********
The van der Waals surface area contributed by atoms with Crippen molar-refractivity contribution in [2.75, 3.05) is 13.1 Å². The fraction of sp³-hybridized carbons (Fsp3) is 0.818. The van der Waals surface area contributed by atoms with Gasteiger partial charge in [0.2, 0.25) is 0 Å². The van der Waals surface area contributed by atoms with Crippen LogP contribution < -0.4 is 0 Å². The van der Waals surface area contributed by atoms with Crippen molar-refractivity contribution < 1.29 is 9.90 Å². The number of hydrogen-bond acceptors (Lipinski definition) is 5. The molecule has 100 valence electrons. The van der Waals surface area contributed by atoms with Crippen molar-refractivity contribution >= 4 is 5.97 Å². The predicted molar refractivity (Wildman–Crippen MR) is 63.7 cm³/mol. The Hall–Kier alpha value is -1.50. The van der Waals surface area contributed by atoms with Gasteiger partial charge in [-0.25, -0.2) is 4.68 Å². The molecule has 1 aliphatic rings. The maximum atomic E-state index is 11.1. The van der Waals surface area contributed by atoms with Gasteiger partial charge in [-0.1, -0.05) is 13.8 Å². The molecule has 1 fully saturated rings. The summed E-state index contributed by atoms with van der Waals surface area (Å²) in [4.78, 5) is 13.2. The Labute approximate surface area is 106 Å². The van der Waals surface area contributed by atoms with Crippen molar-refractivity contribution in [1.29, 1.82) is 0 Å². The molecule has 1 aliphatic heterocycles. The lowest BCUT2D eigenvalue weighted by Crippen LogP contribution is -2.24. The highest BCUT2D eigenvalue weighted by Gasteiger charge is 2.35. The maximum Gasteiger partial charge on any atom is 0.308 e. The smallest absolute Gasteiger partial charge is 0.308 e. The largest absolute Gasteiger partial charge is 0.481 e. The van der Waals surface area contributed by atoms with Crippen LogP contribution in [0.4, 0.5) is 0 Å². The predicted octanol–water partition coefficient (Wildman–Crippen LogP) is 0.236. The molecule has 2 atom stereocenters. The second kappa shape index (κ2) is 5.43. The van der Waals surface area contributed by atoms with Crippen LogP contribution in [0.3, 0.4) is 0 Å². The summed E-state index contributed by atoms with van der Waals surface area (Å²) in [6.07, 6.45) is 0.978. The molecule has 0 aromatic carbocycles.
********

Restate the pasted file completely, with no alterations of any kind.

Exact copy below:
The van der Waals surface area contributed by atoms with Crippen molar-refractivity contribution in [2.75, 3.05) is 13.1 Å². The fraction of sp³-hybridized carbons (Fsp3) is 0.818. The van der Waals surface area contributed by atoms with Gasteiger partial charge in [0.2, 0.25) is 0 Å². The van der Waals surface area contributed by atoms with Crippen LogP contribution < -0.4 is 0 Å². The van der Waals surface area contributed by atoms with Crippen molar-refractivity contribution < 1.29 is 9.90 Å². The number of hydrogen-bond acceptors (Lipinski definition) is 5. The molecule has 100 valence electrons. The van der Waals surface area contributed by atoms with Crippen molar-refractivity contribution >= 4 is 5.97 Å². The predicted molar refractivity (Wildman–Crippen MR) is 63.7 cm³/mol. The Hall–Kier alpha value is -1.50. The van der Waals surface area contributed by atoms with Gasteiger partial charge in [-0.25, -0.2) is 4.68 Å². The molecule has 1 aliphatic rings. The maximum atomic E-state index is 11.1. The van der Waals surface area contributed by atoms with Gasteiger partial charge in [-0.1, -0.05) is 13.8 Å². The molecule has 1 fully saturated rings. The summed E-state index contributed by atoms with van der Waals surface area (Å²) in [4.78, 5) is 13.2. The Labute approximate surface area is 106 Å². The van der Waals surface area contributed by atoms with Crippen molar-refractivity contribution in [1.29, 1.82) is 0 Å². The molecule has 1 aliphatic heterocycles. The lowest BCUT2D eigenvalue weighted by Crippen LogP contribution is -2.24. The highest BCUT2D eigenvalue weighted by Gasteiger charge is 2.35. The maximum Gasteiger partial charge on any atom is 0.308 e. The smallest absolute Gasteiger partial charge is 0.308 e. The largest absolute Gasteiger partial charge is 0.481 e. The van der Waals surface area contributed by atoms with Crippen LogP contribution in [0.4, 0.5) is 0 Å². The predicted octanol–water partition coefficient (Wildman–Crippen LogP) is 0.236. The molecule has 2 atom stereocenters. The second kappa shape index (κ2) is 5.43. The van der Waals surface area contributed by atoms with Crippen LogP contribution in [0.3, 0.4) is 0 Å². The summed E-state index contributed by atoms with van der Waals surface area (Å²) in [6.07, 6.45) is 0.978. The molecule has 0 aromatic carbocycles.